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COVID-19 Communication and Training
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Communication and training are essential to help prevent the spread of COVID-19. Workers have the ‘Right to Know’ about workplace hazards, including COVID-19 transmission risks and how to protect themselves and others. Visitors (contractors, patrons, clients, etc.) need instructions to understand what is required of them when visiting the workplace. Here are recommendations for how and what to communicate about COVID-19.
Tailor the communication and training to the workplace setting:
- Use accessible formats and languages appropriate for workers and visitors, to make sure they understand the information provided.
- There are many communication methods available to make sure that the information is understood by workers and visitors:
- Signs and infographics
- Floor markings and barriers to show where people should walk and stand
- Video slide displays
- Announcements on loudspeakers
- Worker e-learning, training sessions, and safety or toolbox talks
- During appointment registration (online or over the phone)
- Websites, apps, texts, e-mails, social media platforms, blogs, etc.
- Verbal reminders from supervisors and workers
- Choose high-traffic locations to share the information such as the front entrance, reception or waiting rooms, breakrooms, bulletin boards, washrooms, and at hand sanitizer dispensers.
- Mark furniture, equipment, areas, and facilities that are closed.
Train workers on COVID-19 topics, including:
- What COVID-19 is, and the disease symptoms.
- How, when, and why to perform screening.
- What to do if they (or someone in the workplace) feel sick or may have been exposed.
- The risks of transmission, including those specific to the workplace and job activities.
- The workplace COVID-19 safety plan, if in place.
- How to protect themselves and others by layering multiple COVID-19 control measures and personal preventive practices.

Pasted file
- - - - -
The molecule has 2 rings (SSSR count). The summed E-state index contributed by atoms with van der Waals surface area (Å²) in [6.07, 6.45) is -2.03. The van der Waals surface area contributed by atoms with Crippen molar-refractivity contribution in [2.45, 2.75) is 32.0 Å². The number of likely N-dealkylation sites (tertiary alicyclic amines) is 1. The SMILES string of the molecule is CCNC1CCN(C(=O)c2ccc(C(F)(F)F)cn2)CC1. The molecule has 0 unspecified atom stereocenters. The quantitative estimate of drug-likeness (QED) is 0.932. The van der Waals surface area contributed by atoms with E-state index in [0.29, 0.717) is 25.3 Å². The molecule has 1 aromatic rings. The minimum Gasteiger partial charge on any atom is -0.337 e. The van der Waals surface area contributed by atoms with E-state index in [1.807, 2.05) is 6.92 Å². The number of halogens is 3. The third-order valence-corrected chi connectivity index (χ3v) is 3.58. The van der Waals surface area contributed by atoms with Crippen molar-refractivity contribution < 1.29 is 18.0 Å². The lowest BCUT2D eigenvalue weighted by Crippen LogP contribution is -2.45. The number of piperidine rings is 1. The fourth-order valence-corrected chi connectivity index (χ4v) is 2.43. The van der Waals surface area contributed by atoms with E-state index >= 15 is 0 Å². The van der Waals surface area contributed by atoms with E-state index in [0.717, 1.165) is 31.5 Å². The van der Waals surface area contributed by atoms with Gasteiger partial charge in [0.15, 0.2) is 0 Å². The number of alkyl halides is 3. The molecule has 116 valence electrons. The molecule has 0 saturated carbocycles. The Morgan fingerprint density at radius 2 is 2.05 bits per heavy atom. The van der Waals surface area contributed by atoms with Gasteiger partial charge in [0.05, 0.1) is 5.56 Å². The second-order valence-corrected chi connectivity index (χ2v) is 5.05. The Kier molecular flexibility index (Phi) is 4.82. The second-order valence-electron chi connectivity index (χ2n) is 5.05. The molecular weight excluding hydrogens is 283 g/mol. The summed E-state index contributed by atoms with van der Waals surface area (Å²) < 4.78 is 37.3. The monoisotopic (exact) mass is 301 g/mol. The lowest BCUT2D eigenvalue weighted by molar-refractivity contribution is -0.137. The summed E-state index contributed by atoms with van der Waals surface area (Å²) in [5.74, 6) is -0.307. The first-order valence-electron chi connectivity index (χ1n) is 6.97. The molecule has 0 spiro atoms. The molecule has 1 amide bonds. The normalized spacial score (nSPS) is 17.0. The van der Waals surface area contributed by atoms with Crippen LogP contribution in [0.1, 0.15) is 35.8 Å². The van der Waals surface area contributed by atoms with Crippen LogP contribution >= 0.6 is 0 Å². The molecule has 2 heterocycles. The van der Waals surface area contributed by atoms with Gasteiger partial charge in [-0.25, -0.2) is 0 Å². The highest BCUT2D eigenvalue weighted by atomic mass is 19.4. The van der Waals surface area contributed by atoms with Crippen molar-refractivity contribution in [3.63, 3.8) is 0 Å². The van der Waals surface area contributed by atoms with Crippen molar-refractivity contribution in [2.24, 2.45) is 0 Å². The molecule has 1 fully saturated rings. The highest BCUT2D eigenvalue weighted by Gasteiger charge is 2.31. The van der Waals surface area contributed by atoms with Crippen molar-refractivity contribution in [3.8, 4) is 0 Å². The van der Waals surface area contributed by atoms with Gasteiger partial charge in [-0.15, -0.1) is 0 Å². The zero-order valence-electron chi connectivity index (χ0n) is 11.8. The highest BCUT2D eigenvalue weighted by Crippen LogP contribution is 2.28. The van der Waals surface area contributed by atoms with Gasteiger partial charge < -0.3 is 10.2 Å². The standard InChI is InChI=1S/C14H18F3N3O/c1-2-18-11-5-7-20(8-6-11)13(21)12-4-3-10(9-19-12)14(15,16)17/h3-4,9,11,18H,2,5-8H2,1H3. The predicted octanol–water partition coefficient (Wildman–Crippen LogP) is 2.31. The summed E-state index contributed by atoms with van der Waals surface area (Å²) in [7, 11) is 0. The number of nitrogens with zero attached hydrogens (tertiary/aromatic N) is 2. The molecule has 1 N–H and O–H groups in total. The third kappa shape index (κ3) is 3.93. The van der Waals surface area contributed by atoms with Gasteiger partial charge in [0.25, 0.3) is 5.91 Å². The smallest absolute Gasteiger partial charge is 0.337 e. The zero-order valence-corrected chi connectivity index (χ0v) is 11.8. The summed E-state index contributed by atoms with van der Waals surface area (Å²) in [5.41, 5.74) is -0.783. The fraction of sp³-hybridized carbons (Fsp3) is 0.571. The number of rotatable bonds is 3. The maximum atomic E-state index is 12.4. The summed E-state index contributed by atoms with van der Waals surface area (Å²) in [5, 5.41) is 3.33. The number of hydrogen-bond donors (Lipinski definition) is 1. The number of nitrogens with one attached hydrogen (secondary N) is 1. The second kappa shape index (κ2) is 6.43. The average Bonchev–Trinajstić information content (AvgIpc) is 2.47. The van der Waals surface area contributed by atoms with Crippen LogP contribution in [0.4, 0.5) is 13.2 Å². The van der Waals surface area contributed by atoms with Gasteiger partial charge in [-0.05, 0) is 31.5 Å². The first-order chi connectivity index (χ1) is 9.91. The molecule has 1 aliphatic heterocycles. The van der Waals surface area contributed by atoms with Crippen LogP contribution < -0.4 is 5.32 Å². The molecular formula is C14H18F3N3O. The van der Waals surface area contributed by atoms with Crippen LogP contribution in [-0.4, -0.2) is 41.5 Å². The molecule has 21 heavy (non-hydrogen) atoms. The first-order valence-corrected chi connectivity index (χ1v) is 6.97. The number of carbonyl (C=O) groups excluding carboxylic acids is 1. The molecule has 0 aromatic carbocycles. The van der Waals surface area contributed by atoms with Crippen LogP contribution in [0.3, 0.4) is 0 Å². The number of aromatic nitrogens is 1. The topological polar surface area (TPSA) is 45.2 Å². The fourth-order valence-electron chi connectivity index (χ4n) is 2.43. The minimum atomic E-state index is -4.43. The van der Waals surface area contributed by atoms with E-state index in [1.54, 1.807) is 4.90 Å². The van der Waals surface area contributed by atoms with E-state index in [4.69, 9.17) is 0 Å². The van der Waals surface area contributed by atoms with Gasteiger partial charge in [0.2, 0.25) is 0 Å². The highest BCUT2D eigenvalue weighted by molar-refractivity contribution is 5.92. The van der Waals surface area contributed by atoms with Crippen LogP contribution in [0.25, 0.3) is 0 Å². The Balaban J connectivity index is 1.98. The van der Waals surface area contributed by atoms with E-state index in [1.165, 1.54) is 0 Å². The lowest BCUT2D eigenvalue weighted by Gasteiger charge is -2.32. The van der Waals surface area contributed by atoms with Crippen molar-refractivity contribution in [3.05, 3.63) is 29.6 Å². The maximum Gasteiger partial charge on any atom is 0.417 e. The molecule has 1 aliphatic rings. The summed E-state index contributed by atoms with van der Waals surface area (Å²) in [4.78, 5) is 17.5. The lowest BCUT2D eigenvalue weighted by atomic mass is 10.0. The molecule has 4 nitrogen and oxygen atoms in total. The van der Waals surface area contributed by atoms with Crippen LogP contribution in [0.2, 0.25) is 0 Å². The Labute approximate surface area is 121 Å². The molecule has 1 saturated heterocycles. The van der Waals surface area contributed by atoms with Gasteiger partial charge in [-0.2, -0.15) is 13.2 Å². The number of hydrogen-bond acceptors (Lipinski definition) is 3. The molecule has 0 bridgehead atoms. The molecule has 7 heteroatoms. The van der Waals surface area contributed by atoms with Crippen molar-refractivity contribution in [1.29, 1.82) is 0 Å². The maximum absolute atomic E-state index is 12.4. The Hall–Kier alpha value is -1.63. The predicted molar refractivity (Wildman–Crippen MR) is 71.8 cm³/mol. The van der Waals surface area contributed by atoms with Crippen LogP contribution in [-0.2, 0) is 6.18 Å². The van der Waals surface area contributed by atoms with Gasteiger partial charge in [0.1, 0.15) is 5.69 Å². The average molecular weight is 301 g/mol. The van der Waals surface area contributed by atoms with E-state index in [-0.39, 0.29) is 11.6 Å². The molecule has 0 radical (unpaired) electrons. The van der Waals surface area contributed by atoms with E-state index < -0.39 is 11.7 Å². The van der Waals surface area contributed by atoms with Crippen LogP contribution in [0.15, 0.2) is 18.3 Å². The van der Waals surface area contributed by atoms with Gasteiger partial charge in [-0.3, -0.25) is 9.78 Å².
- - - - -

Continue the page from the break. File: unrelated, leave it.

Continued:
- Good hygiene practices (e.g., hand washing technique and frequency, coughing and sneezing into elbow or tissue, avoiding direct contact with others or their belongings, etc.).
- Work processes, procedures, and policies that are new or updated because of COVID-19 (e.g., sick-leave, family care, telework, accommodation for workers at higher risk, etc.).
- How to properly put on, remove, wear, inspect, and care for respirators and masks and any personal protective equipment (PPE) they are required to wear.
- How to safely use cleaning and disinfection products (e.g., following manufacturers safe-use instructions or Workplace Hazardous Materials Information System).
- How to stay informed about COVID-19 using reputable sources.
- The benefits of COVID-19 vaccination.
- Worker rights and responsibilities during the pandemic. (Note that existing rights and responsibilities and the internal responsibility system still apply).
- How to safely manage conflict with a person who is not following control measures.
- How to access wellness and mental health support and resources, such as an Employee Assistance Program (EAP).
Visit the CCOHS ‘COVID-19 Health and Safety Planning for Employers’ and ‘COVID-19 Prevention for Workers’ for more information.
Make sure all visitors are also informed about workplace safety protocols:
- Remind them to follow COVID-19 precautions such as wearing a mask, maintaining physical distancing, and performing hand hygiene.
- Inform them of current policies, products, and services that might be different than previously experienced or expected due to COVID-19.
- Remind them to be considerate of workers, other visitors, and the environment (e.g., avoid littering used masks and wipes).
- Consider preparing a COVID-19 information package for visitors to read and acknowledge before they arrive for appointments or book services.
- Cooperate with external service providers to support their COVID-19 precautions, such as contractors, supply delivery services, and regulatory inspectors.
As the pandemic continues to evolve:
- Stay up to date on current legal requirements and resources from local public health authority and jurisdictional Occupational Health and Safety (OHS) regulator.
- Continue to review and update the communication and training materials, work practices, and organizational policies.
- Monitor compliance and repeat the communication and training as often as needed.
- Encourage workers to report any COVID-19 concerns to their employer, supervisor, health and safety committee or representative, or union if present.
- Be available to answer frequently asked questions and provide support to workers and visitors.
It is important that mental health resources and support are provided to all workers, including access to an employee assistance program, if available.
For further information on COVID-19, refer to the Public Health Agency of Canada.
Disclaimer: As public and occupational health and safety information is changing rapidly, local public health authorities should be consulted for specific, regional guidance. This information is not intended to replace medical advice or legislated health and safety obligations. Although every effort is made to ensure the accuracy, currency and completeness of the information, CCOHS does not guarantee, warrant, represent or undertake that the information provided is correct, accurate or current. CCOHS is not liable for any loss, claim, or demand arising directly or indirectly from any use or reliance upon the information.